My first baby’s face was rosy and round. “Like a doll,” people said. But this wasn’t enough to make my lungs work on a cold February day. No flower scent, no hug could bring me back. That day, I thought I was dying.
I opened the door and felt the cold air. I paced. Nothing helped. So I called my husband, John, at work. Even his easy-going southern drawl wasn’t enough. I called 911, and they came out and took my pulse. She was screaming in the pack and play.
The EMT looked at me. She offered to come over and help some time. “What did I think about that?” she asked. My mouth was dry.
We went to urgent care; they feared a blood clot. So, we went to the ER. “Does she usually have trouble talking?” they asked John.
They waited for me to speak. They were like the soft sleep sack for rest, the car seat that carries, but I couldn’t sleep, and I couldn’t be lifted. I was not the Mary with the baby; I was the Mom who could not breathe.
It started with my breasts. After I gave birth, I assumed my body worked the same as other women. The child would shimmy up my puffy after-birth belly and latch on. Soon my breasts were bleeding from trying. And then it didn’t matter because we discovered that little to no milk was coming from the spigot.
Here I was—the blue-eyed, brown-haired middle-class girl who went to college and married and did all the things she was supposed to do, and my body couldn’t feed my baby.
I tried harder. It didn’t work. One day, the lactation consultant sitting in the pretty room with the soft pillows stared at my breasts. “Can I touch them?” she asked. Her voice sounded like Delilah on the radio. She is trying to be kind, I told myself.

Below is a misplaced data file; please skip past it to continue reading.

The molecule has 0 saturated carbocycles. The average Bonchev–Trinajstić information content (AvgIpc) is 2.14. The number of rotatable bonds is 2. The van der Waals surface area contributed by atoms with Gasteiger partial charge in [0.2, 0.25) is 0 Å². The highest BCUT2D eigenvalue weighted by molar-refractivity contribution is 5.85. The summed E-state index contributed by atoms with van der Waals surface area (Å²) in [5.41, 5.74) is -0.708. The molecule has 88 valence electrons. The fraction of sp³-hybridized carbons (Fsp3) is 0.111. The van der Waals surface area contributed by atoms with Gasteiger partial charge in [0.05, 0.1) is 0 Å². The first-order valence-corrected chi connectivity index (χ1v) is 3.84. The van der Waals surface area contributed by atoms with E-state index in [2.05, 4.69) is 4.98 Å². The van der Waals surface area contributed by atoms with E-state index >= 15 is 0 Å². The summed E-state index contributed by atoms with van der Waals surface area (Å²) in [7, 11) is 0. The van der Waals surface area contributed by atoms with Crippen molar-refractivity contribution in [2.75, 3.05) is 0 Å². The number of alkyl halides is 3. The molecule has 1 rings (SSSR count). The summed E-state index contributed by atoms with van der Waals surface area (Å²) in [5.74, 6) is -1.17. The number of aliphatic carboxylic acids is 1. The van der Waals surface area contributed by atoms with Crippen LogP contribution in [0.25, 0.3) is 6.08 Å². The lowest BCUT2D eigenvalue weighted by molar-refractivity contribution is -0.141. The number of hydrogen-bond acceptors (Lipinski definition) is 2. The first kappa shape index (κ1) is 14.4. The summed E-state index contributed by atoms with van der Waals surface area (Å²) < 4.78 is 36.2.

But it felt weird—that voice, those pillows. I told her no. I left with a diagnosis of mammary hypoplasia: little to no milk supply from insufficient glandular tissue.
The consultant advised me to keep her at the breast several times a day and to pump eight times a day. Ok. I stared at her, wondering when I would eat or just be.
But I couldn’t fail. So I pumped and sometimes got a quarter of an ounce. Was it enough? Would my doll-face not be stupid, overweight or get cancer? I didn’t know.
I started checking to see if she was breathing in the middle of the night: one, two, three, four, five, six, seven, eight times.
And then John nicked the skin cutting her nails, and the bleeding made my breath stop.
One evening, I stared up at the stucco shapes on the ceiling of our bedroom, and John said I needed help for postpartum anxiety.
“No,” I said. I will be fine. I just needed to do this or that.
“No,” he said. He emailed the therapist, and I sat in her office with my daughter. I was grieving, she said, because I could not feed my daughter from my body. I took pills.
John told me to quit trying to place her mouth on my nipple and to stop using the pumping machine.
One day, I placed her on my warm chest, my heart rapid. The baby had lived off my body for nine months, but it didn’t need my body anymore. I put the pump in the little black bag in the trash. I poured the powder into the bottles. Each day after, I stared at my doll-face, the flesh of my flesh. I prayed and nourished her, and she grew.
And my lungs filled again.
Hilary Covil has been writing stories and poems since she first shared her story about a giant over the school intercom at her elementary school. Besides writing, she enjoys hiking, teaching preschoolers and being with her two daughters, Claira, 3, and Abigail, 9 months.